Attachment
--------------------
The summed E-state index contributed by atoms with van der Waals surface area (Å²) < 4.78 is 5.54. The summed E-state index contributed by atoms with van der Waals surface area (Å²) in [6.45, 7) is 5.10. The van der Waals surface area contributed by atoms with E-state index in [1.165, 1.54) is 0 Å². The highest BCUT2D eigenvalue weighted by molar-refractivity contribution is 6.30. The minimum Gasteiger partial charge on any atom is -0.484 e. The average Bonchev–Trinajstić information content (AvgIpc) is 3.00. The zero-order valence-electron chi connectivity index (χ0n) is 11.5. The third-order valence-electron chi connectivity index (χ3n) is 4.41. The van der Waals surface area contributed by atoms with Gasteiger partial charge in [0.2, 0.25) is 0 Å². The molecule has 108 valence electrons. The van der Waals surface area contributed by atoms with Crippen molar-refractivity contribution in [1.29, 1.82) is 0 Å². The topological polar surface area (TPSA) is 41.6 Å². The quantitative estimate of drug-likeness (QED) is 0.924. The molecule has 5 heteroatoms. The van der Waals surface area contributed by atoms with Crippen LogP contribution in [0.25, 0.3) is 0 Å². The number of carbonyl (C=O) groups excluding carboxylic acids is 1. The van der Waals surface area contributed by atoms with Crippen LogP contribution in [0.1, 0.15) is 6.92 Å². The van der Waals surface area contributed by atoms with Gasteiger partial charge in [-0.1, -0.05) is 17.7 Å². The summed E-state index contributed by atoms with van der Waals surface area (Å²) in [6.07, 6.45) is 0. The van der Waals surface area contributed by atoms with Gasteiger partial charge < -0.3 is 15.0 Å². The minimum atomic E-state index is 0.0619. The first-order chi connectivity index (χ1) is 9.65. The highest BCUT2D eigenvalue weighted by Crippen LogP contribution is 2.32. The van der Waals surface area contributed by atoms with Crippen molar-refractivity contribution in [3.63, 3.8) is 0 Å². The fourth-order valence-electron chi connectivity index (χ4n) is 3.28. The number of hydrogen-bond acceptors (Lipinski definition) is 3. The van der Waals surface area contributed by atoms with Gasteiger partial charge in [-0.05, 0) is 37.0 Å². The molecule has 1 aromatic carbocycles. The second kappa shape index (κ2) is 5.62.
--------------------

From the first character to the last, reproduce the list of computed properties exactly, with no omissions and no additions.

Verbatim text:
The summed E-state index contributed by atoms with van der Waals surface area (Å²) < 4.78 is 5.54. The summed E-state index contributed by atoms with van der Waals surface area (Å²) in [6.45, 7) is 5.10. The van der Waals surface area contributed by atoms with E-state index in [1.165, 1.54) is 0 Å². The highest BCUT2D eigenvalue weighted by molar-refractivity contribution is 6.30. The minimum Gasteiger partial charge on any atom is -0.484 e. The average Bonchev–Trinajstić information content (AvgIpc) is 3.00. The zero-order valence-electron chi connectivity index (χ0n) is 11.5. The third-order valence-electron chi connectivity index (χ3n) is 4.41. The van der Waals surface area contributed by atoms with Gasteiger partial charge in [0.2, 0.25) is 0 Å². The molecule has 108 valence electrons. The van der Waals surface area contributed by atoms with Crippen molar-refractivity contribution in [1.29, 1.82) is 0 Å². The topological polar surface area (TPSA) is 41.6 Å². The quantitative estimate of drug-likeness (QED) is 0.924. The molecule has 5 heteroatoms. The van der Waals surface area contributed by atoms with Crippen LogP contribution in [0.25, 0.3) is 0 Å². The number of carbonyl (C=O) groups excluding carboxylic acids is 1. The van der Waals surface area contributed by atoms with Crippen LogP contribution in [0.1, 0.15) is 6.92 Å². The van der Waals surface area contributed by atoms with Gasteiger partial charge in [-0.1, -0.05) is 17.7 Å². The summed E-state index contributed by atoms with van der Waals surface area (Å²) in [6.07, 6.45) is 0. The van der Waals surface area contributed by atoms with Gasteiger partial charge < -0.3 is 15.0 Å². The minimum atomic E-state index is 0.0619. The first-order chi connectivity index (χ1) is 9.65. The highest BCUT2D eigenvalue weighted by Crippen LogP contribution is 2.32. The van der Waals surface area contributed by atoms with Crippen molar-refractivity contribution in [3.63, 3.8) is 0 Å². The fourth-order valence-electron chi connectivity index (χ4n) is 3.28. The number of hydrogen-bond acceptors (Lipinski definition) is 3. The van der Waals surface area contributed by atoms with Gasteiger partial charge in [-0.05, 0) is 37.0 Å². The molecule has 1 aromatic carbocycles. The second kappa shape index (κ2) is 5.62.